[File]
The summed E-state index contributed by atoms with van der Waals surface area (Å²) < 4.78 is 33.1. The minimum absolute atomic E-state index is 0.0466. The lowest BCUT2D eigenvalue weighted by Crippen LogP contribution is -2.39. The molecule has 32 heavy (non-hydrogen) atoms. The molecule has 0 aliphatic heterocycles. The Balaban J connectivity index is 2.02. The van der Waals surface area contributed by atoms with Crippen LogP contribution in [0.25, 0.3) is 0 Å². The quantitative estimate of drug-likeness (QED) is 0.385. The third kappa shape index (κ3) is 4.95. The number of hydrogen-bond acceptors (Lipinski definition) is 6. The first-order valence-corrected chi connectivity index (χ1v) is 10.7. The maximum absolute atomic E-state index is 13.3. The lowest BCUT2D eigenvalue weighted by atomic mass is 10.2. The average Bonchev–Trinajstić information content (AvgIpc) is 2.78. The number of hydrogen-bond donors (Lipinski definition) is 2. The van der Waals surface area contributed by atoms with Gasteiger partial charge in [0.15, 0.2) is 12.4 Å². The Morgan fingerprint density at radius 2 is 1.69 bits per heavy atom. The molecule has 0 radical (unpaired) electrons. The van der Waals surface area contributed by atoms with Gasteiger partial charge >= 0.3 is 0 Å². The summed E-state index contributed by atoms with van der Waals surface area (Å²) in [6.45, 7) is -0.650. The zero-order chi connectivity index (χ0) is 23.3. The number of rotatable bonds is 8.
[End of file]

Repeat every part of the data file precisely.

The summed E-state index contributed by atoms with van der Waals surface area (Å²) < 4.78 is 33.1. The minimum absolute atomic E-state index is 0.0466. The lowest BCUT2D eigenvalue weighted by Crippen LogP contribution is -2.39. The molecule has 32 heavy (non-hydrogen) atoms. The molecule has 0 aliphatic heterocycles. The Balaban J connectivity index is 2.02. The van der Waals surface area contributed by atoms with Crippen LogP contribution in [0.25, 0.3) is 0 Å². The quantitative estimate of drug-likeness (QED) is 0.385. The third kappa shape index (κ3) is 4.95. The number of hydrogen-bond acceptors (Lipinski definition) is 6. The first-order valence-corrected chi connectivity index (χ1v) is 10.7. The maximum absolute atomic E-state index is 13.3. The lowest BCUT2D eigenvalue weighted by atomic mass is 10.2. The average Bonchev–Trinajstić information content (AvgIpc) is 2.78. The number of hydrogen-bond donors (Lipinski definition) is 2. The van der Waals surface area contributed by atoms with Gasteiger partial charge in [0.15, 0.2) is 12.4 Å². The Morgan fingerprint density at radius 2 is 1.69 bits per heavy atom. The molecule has 0 radical (unpaired) electrons. The van der Waals surface area contributed by atoms with Gasteiger partial charge >= 0.3 is 0 Å². The summed E-state index contributed by atoms with van der Waals surface area (Å²) in [6.45, 7) is -0.650. The zero-order chi connectivity index (χ0) is 23.3. The number of rotatable bonds is 8.